From the front page of Saturday’s Washington Post: “White House officials said that there was no handshake agreement on taxes.”

How do these major broadcasters get to be so clueless? We’re not sure, but Candy Crowley even got steam-rolled by Tim Pawlenty on Sunday’s State of the Union! We know—a broadcaster can’t be ready for every claim a guest might make. But Pawlenty made a remarkably basic claim—and Crowley failed to challenge it:

PAWLENTY (7/24/11): Well, first, let's—I do want to say, let's remember how we got here. President Obama took office with a $500 billion or so deficit, and he ran it up the deficit to $1.5 trillion—excuse me, $1.5 trillion.

Say what? It’s true that the deficit for fiscal year 2008 was roughly $450 trillion. But, as Crowley surely knows, that fiscal year ended in the fall of 2008, with Candidate Barack Obama still on the campaign trail. On January 7, 2009, the CBO issued its deficit forecast for fiscal year 2009—a year which had now been under way for three months.

Obama was still two weeks from taking office. But on the front page of the Washington Post, Lori Montgomery explained where the projected deficit stood:

MONTGOMERY (1/8/09): The nation's budget deficit will soar to an unprecedented $1.2 trillion this year, congressional budget analysts said yesterday, a startling tide of red ink that could dampen enthusiasm on Capitol Hill for some of President-elect Barack Obama’s most ambitious priorities.

In the first official estimate of the damage done to the nation's finances by a weakening economy and various financial-sector bailouts, the Congressional Budget Office (CBO) reported that the gap between government spending and available revenue will exceed 8 percent of the overall economy by the end of September, a chasm not seen since the end of World War II.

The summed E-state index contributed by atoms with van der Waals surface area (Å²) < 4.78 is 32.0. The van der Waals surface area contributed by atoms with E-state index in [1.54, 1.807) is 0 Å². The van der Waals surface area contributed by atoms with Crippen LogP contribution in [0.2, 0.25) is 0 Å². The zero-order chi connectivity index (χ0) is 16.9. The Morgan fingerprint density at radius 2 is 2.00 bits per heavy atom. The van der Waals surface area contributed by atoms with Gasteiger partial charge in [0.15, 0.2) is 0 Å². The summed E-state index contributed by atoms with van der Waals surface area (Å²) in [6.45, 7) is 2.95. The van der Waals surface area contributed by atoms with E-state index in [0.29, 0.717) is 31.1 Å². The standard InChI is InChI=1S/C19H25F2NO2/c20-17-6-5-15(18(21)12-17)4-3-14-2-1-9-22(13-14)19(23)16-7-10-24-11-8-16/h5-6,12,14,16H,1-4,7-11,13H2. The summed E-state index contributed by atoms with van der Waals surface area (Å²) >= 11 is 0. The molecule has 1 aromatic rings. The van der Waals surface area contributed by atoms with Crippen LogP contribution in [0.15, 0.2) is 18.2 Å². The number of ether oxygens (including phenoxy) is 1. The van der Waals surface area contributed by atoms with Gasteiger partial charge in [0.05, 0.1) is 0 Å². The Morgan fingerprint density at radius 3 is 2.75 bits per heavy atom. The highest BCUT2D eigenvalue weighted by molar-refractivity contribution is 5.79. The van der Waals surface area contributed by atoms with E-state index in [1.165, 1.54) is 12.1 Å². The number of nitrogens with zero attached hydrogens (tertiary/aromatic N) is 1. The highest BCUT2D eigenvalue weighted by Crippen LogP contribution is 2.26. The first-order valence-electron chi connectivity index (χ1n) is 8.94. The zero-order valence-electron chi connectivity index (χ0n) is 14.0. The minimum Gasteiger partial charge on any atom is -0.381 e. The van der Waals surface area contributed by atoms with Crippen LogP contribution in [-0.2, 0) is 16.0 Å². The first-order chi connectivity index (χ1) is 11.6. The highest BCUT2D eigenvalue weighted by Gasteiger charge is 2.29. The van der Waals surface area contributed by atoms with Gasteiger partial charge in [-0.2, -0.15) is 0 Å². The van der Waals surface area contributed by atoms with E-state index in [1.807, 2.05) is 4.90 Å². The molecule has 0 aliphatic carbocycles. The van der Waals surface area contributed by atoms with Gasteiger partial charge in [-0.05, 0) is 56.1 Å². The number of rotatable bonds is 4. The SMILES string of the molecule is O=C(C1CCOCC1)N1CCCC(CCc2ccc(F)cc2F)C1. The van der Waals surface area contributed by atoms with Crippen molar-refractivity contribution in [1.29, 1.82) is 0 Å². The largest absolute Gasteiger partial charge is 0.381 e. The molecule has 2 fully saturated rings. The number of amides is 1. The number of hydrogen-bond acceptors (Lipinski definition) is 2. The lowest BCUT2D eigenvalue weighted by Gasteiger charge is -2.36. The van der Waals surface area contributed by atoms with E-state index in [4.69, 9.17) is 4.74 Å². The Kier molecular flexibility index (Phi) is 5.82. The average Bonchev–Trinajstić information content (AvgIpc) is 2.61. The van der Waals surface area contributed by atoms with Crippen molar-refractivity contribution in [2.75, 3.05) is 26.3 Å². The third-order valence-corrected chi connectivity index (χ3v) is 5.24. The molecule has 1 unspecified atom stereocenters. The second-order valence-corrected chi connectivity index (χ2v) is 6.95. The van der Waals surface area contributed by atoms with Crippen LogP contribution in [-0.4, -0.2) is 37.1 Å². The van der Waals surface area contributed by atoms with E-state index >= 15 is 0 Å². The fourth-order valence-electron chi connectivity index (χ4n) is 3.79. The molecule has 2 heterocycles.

The news drew a grim reaction from Congress, where the chairman of the Senate Budget Committee, Sen. Kent Conrad (D-N.D.), called the figure "jaw-dropping." While lawmakers said they expect to dig this year's hole even deeper by approving a massive stimulus package aimed at pulling the nation out of recession, Conrad and his House counterpart, Rep. John M. Spratt Jr. (D-S.C.), said they have warned to limit the package to temporary measures that will not add to the deficit in future years.

A key word there is “president-elect.” Due to the economic disaster, the 2009 deficit was already projected at $1.2 trillion, even before Obama took office—even before any Obama stimulus measures had been enacted. Once again, the fiscal year was already three months old.

This is a very basic matter. Whatever one may think of Obama’s budget policies, you don’t understand recent budget history if you don’t understand this framework. But on Sunday, Crowley seemed to frame her response to Pawlenty from somewhere southwest of Mars:

PAWLENTY (7/24/11): Well, first, let's—I do want to say, let's remember how we got here. President Obama took office with a $500 billion or so deficit, and he ran it up the deficit to $1.5 trillion—excuse me, $1.5 trillion.